If NFL Draft trades weren’t allowed, Tre’Davious White may have ended up with the Chiefs.
Instead, the Bills’ star cornerback was taken with one of the selections sent from Kansas City to Buffalo when the Chiefs moved up to take Patrick Mahomes in 2017. The Bills had the No. 10 pick, but they sent it to Kansas City for the No. 27 pick that year and a handful of other picks. The Chiefs took Mahomes at 10th overall, and Buffalo nabbed White out of LSU at 27th overall.
Almost four years later, White’s next task in a Bills uniform is simple yet complicated: Slow down Kansas City receiver Tyreek Hill with a spot in the Super Bowl on the line.
“(White’s) a tremendous player,” Hill told media Wednesday before the game. ”I think he fits their team very well. I just feel like at the end of the day, it’s still football. I’ve played this sport since I was five years old. I’m still going to go out there and compete and work my tail off. He’s going to win some plays; I’m going to win some plays. That’s just how it goes. Now, I’m going to do my job so I can win the majority of the plays, but let’s be realistic. That’s that.”
Hill is one of the toughest covers in the NFL. He’s got 4.29 speed in the 40-yard dash, and he’s used that to average more than 14 yards per catch in his career. Paired with the cannon right arm of Patrick Mahomes, Hill is liable to be open deep at a moment’s notice. He showed his possible dominance in Week 12 against the Buccaneers when Hill had seven catches for 203 yards in the first quarter.
White, at 5-11 a bit taller than Hill, isn’t a stranger to big-name receiver matchups. He’s frequently tasked with guarding the opposition’s best pass-catcher, and his success in those meetings is what prompted Buffalo to pay White $70 million in a four-year extension this past offseason.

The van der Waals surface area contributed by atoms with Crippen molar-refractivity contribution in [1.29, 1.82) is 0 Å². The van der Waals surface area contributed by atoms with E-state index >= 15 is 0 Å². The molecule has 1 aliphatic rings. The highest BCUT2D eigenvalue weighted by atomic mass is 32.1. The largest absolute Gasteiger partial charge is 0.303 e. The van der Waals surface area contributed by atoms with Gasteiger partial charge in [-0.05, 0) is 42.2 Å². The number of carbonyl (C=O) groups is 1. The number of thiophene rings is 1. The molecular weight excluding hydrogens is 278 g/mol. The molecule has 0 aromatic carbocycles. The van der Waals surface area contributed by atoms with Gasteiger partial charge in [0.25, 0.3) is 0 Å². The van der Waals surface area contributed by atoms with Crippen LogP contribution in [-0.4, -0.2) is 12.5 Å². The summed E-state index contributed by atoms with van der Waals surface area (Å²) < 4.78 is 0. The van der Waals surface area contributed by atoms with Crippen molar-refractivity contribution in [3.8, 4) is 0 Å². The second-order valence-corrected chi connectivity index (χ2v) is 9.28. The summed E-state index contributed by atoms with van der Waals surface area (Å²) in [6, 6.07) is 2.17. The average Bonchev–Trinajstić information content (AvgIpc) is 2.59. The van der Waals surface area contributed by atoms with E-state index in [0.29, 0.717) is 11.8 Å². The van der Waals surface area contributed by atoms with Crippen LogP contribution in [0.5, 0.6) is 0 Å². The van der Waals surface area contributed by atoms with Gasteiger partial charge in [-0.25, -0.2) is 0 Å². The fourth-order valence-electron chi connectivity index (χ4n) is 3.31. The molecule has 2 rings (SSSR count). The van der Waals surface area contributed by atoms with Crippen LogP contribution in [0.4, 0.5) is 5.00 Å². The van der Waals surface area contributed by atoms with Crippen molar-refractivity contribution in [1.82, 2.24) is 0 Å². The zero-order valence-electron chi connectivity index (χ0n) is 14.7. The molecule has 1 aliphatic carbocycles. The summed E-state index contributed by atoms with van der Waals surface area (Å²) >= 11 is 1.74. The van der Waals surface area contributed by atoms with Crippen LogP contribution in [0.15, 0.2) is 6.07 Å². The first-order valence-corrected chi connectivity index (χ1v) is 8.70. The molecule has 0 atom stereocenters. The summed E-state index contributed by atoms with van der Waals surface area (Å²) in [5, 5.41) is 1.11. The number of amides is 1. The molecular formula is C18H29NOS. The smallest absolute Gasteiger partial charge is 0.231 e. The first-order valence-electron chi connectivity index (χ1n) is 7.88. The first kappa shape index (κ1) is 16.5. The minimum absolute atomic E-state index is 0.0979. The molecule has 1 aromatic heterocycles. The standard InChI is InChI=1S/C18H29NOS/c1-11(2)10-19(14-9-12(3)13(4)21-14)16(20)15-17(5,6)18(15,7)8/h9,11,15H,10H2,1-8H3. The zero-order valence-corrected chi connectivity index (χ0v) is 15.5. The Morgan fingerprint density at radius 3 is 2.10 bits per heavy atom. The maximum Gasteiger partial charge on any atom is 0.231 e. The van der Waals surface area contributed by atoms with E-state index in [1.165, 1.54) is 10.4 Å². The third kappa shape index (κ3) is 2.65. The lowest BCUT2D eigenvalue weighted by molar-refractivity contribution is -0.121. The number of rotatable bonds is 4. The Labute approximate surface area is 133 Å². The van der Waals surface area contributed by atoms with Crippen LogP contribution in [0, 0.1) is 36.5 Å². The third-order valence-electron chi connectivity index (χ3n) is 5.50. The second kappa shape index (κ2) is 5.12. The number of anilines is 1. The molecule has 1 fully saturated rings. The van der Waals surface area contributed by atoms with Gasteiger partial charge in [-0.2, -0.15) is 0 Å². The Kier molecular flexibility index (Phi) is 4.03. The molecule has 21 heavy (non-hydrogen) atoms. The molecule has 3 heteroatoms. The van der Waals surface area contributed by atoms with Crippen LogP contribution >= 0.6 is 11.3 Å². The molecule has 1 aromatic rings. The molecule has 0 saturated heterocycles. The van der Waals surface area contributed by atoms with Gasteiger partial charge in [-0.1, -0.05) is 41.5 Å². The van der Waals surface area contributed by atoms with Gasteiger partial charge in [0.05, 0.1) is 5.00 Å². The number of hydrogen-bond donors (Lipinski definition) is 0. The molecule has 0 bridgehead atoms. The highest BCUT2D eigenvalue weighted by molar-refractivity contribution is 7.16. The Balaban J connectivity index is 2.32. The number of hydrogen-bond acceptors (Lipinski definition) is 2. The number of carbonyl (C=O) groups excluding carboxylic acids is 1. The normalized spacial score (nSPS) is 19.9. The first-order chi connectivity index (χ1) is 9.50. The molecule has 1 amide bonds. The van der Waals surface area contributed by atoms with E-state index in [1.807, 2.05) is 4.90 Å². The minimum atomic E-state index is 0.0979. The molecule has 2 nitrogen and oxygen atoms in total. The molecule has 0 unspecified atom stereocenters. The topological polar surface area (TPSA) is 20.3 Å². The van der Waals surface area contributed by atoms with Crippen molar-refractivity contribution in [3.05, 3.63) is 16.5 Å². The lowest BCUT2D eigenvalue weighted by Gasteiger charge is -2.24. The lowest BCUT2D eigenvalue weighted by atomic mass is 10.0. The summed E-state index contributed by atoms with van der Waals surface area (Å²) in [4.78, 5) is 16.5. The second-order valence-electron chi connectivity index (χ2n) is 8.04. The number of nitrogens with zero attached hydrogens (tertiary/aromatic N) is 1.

In 2020, White allowed just 37 of 65 passes attempted with him in direct coverage to be completed, a 56 percent rate that modern NFL quarterbacks wouldn’t be proud of. The overall statline against White added up to just a 79.9 quarterback rating.
Maybe more importantly for Buffalo, White has dominated Hill before. The 2020 season was fantastic for the Chiefs’ top receiver — he had 87 catches for 1,276 yards and 15 touchdowns in 15 regular season games. But his worst outing came against White and the Bills in Week 6.
Hill caught all three of his targets that night but for just 20 yards. Kansas City mostly went away from that matchup, instead choosing to attack on the ground in a Chiefs 26-17 win.
That was White’s second game against the team whose draft pick he was taken with. In the first, as a rookie, White intercepted Alex Smith in a Bills win. Then in that second one, he kept one of the NFL’s most unguardable receivers totally in check.
Third time’s the charm, they often say, but for whom? It’s the rubber match, a postseason showdown to take the White vs. Hill matchup from a 1-1 won-loss record to an edge for one of the pair. It’s also Hill’s chance to show he can succeed against White’s coverage.
Buffalo and Kansas City both have other talented players, including ones taken with other picks in that White trade on draft night in April 2017. But whoever wins the individual matchup between White and Hill will give his team a huge advantage — potentially enough to turn a draft night deal more than three years ago into the deciding factor in the AFC’s Super Bowl representative.